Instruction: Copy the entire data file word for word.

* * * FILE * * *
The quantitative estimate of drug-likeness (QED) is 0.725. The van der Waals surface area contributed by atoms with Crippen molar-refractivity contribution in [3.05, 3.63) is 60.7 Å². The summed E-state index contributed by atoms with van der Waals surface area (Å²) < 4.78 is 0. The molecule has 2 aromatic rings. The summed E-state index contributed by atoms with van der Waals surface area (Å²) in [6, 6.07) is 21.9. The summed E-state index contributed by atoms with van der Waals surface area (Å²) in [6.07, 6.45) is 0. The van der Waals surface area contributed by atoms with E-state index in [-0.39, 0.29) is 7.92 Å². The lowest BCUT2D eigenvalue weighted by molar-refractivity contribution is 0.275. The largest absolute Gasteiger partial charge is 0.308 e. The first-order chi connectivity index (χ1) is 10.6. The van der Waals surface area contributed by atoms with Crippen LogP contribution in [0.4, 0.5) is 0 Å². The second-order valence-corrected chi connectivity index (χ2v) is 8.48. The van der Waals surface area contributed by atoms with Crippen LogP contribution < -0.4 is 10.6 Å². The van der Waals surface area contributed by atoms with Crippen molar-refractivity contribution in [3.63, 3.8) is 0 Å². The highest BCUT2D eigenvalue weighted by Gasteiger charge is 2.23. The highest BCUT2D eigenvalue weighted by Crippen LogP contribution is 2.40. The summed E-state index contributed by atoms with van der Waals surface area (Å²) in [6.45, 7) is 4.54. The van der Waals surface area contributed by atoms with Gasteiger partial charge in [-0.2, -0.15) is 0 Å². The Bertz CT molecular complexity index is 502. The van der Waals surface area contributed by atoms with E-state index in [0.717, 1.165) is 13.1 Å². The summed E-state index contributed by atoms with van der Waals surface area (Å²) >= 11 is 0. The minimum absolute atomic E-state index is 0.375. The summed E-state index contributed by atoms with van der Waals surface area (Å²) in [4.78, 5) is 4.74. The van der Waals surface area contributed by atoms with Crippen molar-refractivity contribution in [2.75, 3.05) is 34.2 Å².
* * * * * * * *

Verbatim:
The quantitative estimate of drug-likeness (QED) is 0.725. The van der Waals surface area contributed by atoms with Crippen molar-refractivity contribution in [3.05, 3.63) is 60.7 Å². The summed E-state index contributed by atoms with van der Waals surface area (Å²) < 4.78 is 0. The molecule has 2 aromatic rings. The summed E-state index contributed by atoms with van der Waals surface area (Å²) in [6, 6.07) is 21.9. The summed E-state index contributed by atoms with van der Waals surface area (Å²) in [6.07, 6.45) is 0. The van der Waals surface area contributed by atoms with E-state index in [-0.39, 0.29) is 7.92 Å². The lowest BCUT2D eigenvalue weighted by molar-refractivity contribution is 0.275. The largest absolute Gasteiger partial charge is 0.308 e. The first-order chi connectivity index (χ1) is 10.6. The van der Waals surface area contributed by atoms with Crippen LogP contribution in [0.4, 0.5) is 0 Å². The second-order valence-corrected chi connectivity index (χ2v) is 8.48. The van der Waals surface area contributed by atoms with Crippen LogP contribution < -0.4 is 10.6 Å². The van der Waals surface area contributed by atoms with Crippen molar-refractivity contribution in [3.63, 3.8) is 0 Å². The highest BCUT2D eigenvalue weighted by Gasteiger charge is 2.23. The highest BCUT2D eigenvalue weighted by Crippen LogP contribution is 2.40. The summed E-state index contributed by atoms with van der Waals surface area (Å²) in [6.45, 7) is 4.54. The van der Waals surface area contributed by atoms with Gasteiger partial charge in [-0.2, -0.15) is 0 Å². The Bertz CT molecular complexity index is 502. The van der Waals surface area contributed by atoms with E-state index in [0.717, 1.165) is 13.1 Å². The summed E-state index contributed by atoms with van der Waals surface area (Å²) >= 11 is 0. The minimum absolute atomic E-state index is 0.375. The summed E-state index contributed by atoms with van der Waals surface area (Å²) in [4.78, 5) is 4.74. The van der Waals surface area contributed by atoms with Crippen molar-refractivity contribution in [2.75, 3.05) is 34.2 Å².